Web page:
At Florida International University’s annual drag show this past Friday in the Graham Center Ballrooms, the pride flags were flying, the clapping was thunderous, and the use of “Yas queen” was abundant.
The show included quite a few not-so-subtle nods to a series of anti-LGBTQ+ laws being passed by the Florida legislature and Gov. Ron DeSantis, one of the most notable being the “Parental Rights Education Bill” also dubbed “Don’t Say Gay.”
A bill that prohibits public school teachers in Florida from holding classroom discussions of sexual orientation or gender identity for students in kindergarten through the third grade. And in March of this year, DeSantis proposed amending the bill to include fourth through twelfth grades.
More than 200 students attended the event, which included a talented line-up of drag performers from all over South Florida as well as host Athena Dion, who is not only an FIU alum, but a drag queen and host of the popular R House Wynwood Drag Brunches.
“It’s my fourth year doing the show, and for me to have graduated in 2011 and to now be back is definitely a full-circle moment,” says Dion. “If I was in school now and I saw me on stage, I would have been like, oh my God, this is amazing. But I didn’t see that. So for me to be able to do that for somebody else is really cool.”
The night was full of dancing, extravagant sequined and light-up outfits and even some acrobatics. The queens performed hits like Lady Gaga’s “Born This Way” and Ariana Grande’s “Break Free.” The cherries on top of their performances were the mid-song costume changes/ reveals.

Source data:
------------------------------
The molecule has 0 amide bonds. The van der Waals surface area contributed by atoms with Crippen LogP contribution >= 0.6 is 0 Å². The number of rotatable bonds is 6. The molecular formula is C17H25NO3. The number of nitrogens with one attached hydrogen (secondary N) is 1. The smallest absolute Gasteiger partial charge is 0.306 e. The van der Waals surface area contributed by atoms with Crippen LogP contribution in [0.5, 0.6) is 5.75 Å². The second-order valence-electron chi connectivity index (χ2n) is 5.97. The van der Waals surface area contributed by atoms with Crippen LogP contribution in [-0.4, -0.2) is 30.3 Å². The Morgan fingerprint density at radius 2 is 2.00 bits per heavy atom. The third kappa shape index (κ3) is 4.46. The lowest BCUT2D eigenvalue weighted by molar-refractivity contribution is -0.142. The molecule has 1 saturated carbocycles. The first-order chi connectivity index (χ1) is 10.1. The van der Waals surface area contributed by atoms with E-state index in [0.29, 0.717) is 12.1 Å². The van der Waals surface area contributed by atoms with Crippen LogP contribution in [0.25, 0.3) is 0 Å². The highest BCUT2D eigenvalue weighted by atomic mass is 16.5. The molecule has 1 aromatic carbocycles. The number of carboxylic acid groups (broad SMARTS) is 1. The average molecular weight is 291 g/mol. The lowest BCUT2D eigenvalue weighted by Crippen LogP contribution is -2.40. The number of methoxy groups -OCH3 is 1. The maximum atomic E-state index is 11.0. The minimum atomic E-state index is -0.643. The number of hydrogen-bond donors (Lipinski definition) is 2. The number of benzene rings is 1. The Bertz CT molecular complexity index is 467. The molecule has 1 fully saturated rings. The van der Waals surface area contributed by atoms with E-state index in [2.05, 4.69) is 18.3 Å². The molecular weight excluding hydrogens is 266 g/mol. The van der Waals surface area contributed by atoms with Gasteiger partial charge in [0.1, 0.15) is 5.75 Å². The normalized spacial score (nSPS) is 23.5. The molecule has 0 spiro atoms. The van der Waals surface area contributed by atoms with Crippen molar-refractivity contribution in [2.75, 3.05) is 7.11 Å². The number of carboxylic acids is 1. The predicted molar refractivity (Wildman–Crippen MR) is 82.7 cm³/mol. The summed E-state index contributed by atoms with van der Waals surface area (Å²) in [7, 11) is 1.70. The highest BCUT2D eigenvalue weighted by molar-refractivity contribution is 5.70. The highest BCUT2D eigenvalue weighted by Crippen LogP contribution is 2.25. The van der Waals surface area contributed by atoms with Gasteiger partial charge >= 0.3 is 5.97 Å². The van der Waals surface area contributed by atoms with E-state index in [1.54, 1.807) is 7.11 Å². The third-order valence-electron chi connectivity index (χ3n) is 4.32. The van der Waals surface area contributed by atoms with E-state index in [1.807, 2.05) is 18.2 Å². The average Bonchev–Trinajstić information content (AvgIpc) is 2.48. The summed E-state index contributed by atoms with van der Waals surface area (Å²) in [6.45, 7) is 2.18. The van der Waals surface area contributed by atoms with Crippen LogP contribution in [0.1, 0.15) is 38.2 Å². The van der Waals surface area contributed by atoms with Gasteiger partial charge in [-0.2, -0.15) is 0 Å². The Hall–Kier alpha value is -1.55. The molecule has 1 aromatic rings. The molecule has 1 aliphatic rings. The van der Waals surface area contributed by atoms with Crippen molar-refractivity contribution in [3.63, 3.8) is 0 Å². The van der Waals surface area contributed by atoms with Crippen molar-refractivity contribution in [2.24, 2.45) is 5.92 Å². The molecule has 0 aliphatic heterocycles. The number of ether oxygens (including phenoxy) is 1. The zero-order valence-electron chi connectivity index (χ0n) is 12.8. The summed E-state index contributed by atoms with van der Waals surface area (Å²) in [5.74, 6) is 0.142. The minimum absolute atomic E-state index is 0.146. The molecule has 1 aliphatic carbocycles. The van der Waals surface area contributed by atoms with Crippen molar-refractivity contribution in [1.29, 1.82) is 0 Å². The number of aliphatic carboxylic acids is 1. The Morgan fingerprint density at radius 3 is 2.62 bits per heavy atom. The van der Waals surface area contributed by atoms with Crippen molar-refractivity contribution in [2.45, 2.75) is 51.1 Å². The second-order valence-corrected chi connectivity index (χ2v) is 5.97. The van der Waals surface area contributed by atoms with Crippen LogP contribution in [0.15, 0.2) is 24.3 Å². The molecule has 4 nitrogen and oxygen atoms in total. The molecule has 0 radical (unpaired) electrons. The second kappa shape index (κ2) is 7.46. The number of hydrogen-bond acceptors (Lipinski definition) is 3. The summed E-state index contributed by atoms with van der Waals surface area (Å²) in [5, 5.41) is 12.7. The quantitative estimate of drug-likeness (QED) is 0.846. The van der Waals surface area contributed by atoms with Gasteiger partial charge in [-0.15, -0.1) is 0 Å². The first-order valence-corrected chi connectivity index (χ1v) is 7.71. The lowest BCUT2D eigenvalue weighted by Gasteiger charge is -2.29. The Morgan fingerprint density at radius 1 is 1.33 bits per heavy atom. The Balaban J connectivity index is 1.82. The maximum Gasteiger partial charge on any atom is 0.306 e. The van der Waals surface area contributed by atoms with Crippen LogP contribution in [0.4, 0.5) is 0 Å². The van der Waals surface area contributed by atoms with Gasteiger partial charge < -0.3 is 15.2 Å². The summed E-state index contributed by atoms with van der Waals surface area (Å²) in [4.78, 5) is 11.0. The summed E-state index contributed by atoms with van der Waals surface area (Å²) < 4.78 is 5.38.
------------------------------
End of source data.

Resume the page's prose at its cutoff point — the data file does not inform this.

Drag King Spikey Van Dykey performed a rock-inspired version of Demi Lovato’s “Cool For The Summer” while wearing a feline bodysuit and face paint. Van Dykey ended the performance by placing a circular saw on a guitar, causing sparks to literally fly.
It’s hard to get a crowd’s undivided attention, but these kings and queens had everyone at the edge of their seats. In between numbers, the crowd was treated to Athena Dion’s improvised bits.
For Bad Papi, a non-binary drag king whose performance was riddled with political commentary, the actions of the state of Florida represent a troubling future for the LGBTQ community.
“It’s extremely dangerous what the state is doing,” says Bad Papi, “they’re basically promoting trans genocide.”
The annual drag show is the Pride Student Union’s biggest event of the year. It takes time, organization and careful planning. The union’s event organizer, David Taveras, emphasized the importance of hosting a drag show on a college campus at a time when educational freedoms are a central target for Florida politicians.
“Drag shows are the epitome of self love,” said Taveras. “And when the performers show that self love, they represent our community, what we want, and how we want to see ourselves as happy and loving people.”